J-dramas and otome games have more in common than you might think

I enjoy thinking back on where the roots of my current obsessions developed, and after having reminisced about J-drama Hana Yori Dango recently, the ol’ gears really started turning. Was there actually a connection between my love of J-dramas and otome games?

For starters, I find myself continually watching back the very catchy openings of both J-dramas and otome games, but when we dig deeper into the similarities between the two forms of media in terms of themes, staples and overall sense of structure, there are some unexpectedly neat comparisons and parallels to be found.

I want to explore exactly how growing up with J-dramas shaped my interest in otomes as an adult — and why I cherish them to this very day for influencing the preferences I have for the hobby I now give the majority of my time, energy and attention to. Maybe it’s not just me who feels this way!

Favourite actors of screen and speaker

J-dramas

Otome games have staple aspects many players use as major reasons as to why they might take an interest in a particular title over others. Preferences in storylines, art designs, characters, settings, developers and suchlike are all basic pieces of information we consider about any video game, but there is another predominant feature that is sometimes extremely integral to deciding on which otome game to play: the voice actors present in the cast.

Around the early 2000s, certain names tended to consistently pop up as the cream of the crop in J-dramas, including Hiro Mizushima, Shun Oguri, and Toma Ikuta — there was no exaggeration when I said Hana-Kimi was an incredibly significant release, considering how it threw all these actors straight into the limelight.

For me personally, any show that featured Yusuke Yamamoto in it, even as a supporting character, went straight onto my watch list. You know, Toshiyuki Saejima in Great Teacher Onizuka’s live adaptation?

Yamamoto appeared in many notable roles, including Ryu Yamada in the live drama adaptation of Yamada and the Seven Witches, Azuma Wataru in the sports show adapted from the manga Tumbling, plus plenty of other notable side characters like Taiki Kayashima in Hana-Kimi and Masaru Ōkura in Atashinchi no Danshi. He even starred as Tamaki Suoh in Ouran High School Host Club’s live drama adaptation? Even better.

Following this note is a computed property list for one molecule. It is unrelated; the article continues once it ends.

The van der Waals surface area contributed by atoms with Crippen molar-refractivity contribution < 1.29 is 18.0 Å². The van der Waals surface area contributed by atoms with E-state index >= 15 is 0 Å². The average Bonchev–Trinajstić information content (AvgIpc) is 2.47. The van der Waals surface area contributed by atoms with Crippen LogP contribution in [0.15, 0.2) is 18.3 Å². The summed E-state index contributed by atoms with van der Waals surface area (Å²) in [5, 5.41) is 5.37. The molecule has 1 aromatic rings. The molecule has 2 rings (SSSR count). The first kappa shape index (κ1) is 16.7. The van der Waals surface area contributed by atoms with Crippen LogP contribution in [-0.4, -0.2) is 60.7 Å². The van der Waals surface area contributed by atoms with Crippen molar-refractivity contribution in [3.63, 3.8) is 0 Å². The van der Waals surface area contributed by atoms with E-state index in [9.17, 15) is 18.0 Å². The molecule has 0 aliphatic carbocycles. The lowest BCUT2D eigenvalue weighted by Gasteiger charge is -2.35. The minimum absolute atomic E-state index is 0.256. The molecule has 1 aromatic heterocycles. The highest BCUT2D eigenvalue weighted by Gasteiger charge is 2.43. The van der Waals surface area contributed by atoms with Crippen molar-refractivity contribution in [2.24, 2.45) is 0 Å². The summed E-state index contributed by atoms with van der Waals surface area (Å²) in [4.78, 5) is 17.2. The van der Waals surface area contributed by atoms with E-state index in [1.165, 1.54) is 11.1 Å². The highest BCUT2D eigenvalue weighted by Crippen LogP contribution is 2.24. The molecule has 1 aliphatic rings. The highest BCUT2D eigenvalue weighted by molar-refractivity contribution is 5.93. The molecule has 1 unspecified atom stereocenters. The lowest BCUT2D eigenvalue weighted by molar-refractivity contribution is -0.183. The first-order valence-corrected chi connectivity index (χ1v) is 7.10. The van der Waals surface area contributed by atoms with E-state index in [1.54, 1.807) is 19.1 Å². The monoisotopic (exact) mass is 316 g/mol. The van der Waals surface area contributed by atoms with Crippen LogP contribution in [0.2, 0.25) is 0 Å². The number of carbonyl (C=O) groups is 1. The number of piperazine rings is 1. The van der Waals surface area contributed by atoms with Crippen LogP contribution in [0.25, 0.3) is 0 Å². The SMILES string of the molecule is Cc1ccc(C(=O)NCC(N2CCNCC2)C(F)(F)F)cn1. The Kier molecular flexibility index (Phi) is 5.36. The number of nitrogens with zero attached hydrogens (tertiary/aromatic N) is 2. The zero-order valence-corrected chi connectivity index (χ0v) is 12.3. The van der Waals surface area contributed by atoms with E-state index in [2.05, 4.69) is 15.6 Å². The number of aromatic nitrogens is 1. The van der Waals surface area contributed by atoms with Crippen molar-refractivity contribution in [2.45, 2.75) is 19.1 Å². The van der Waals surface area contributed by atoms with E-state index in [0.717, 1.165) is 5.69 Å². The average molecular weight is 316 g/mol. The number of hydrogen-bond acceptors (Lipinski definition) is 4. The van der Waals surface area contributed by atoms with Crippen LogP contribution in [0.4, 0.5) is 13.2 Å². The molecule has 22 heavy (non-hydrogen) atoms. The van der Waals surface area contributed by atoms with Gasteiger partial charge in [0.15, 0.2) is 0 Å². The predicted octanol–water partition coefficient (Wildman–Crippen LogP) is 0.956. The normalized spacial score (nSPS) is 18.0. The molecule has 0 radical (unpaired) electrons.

Yamamoto is a charming actor capable of conveying a wide variety of different characters, showcasing his versatility. He never sticks to one type of character, always strikes gold in his comedic delivery, and never fails to put across an impressive sense of emotion and depth for his more sympathetic portrayals.

It’s even hard to deny that his one and only role as a villain in Sadako 3D was one of his very best appearances; his on-screen presence oozed with tension, and his convincing portrayal made audiences uncomfortable with this unexpected new side to his acting.

I watched pretty much all of these shows simply because Yamamoto appeared in them — and it’s no different for me now as an adult otome game fan. If Junichi Suwabe and Showtaro Morikubo are listed in the cast of a new game, then it’s a no-brainer of a purchase for me. It seems the habit of picking things to enjoy based on their cast members has stayed with me into adulthood, then. But what about the stories?

A journey of maturity

J-dramas

Besides prioritising J-dramas that featured favourite actors, I picked a lot of J-dramas to watch based on finding comfort in their settings — particularly those that seemed to provide a similar situation to my own at the time.

My favourite shows were almost always set within school premises, and provided me with a more comfortable experience with education than I had in reality. In real life, my experiences with bullying squandered most of my motivation, but seeing female leads in J-dramas thriving in the school environment reminded me that I was not alone — and that I could tackle the same issues these characters were confronted with and ultimately grew from.

Well, an exception to that rule was if the show featured the talents of certain musicians I found hard to turn away from; for example, Gackt was the only reason I watched Mr. Brain (which ended up being an unexpectedly fantastic show), and the trippy Akumu-Chan. In the latter case, his lab coat-clad, bespectacled, brainy character is endearingly juxtaposed with the main character dreaming of him as her knight in shining armour. It was quite imaginative and funny for what it did as far, so far as story and production went.

But those cases aside, each J-drama I tuned in for was almost always set in a high school educational setting. Shows such as Gokusen provided a female analogue to Great Teacher Onizuka; I was immediately captivated by this show for how its main character appeared unconventionally attractive but also managed to be a valid role model. She had a strong personality and the inner strength to deliver her teachings to a class full of male delinquents. Both Gokusen and Great Teacher Onizuka are some of my top recommendations for funny J-dramas — and their life lessons complemented their fun sides well.

While I enjoyed the odd tearjerker show here and there — Beautiful Life and 1 Litre of Tears gave me some particularly good life lessons — the predominantly school-based settings of shows such as Hana-Kimi and Hana Yori Dango are the ones that stayed with me as I grew up, and what ultimately influenced my interest in otomes. 16 year old me caught a glimpse of NTT Solmare’s Wizardess Heart on mobile devices — a game about romancing wizards-in-training in a Hogwarts-style setting. Of course I was always going to sign up for that!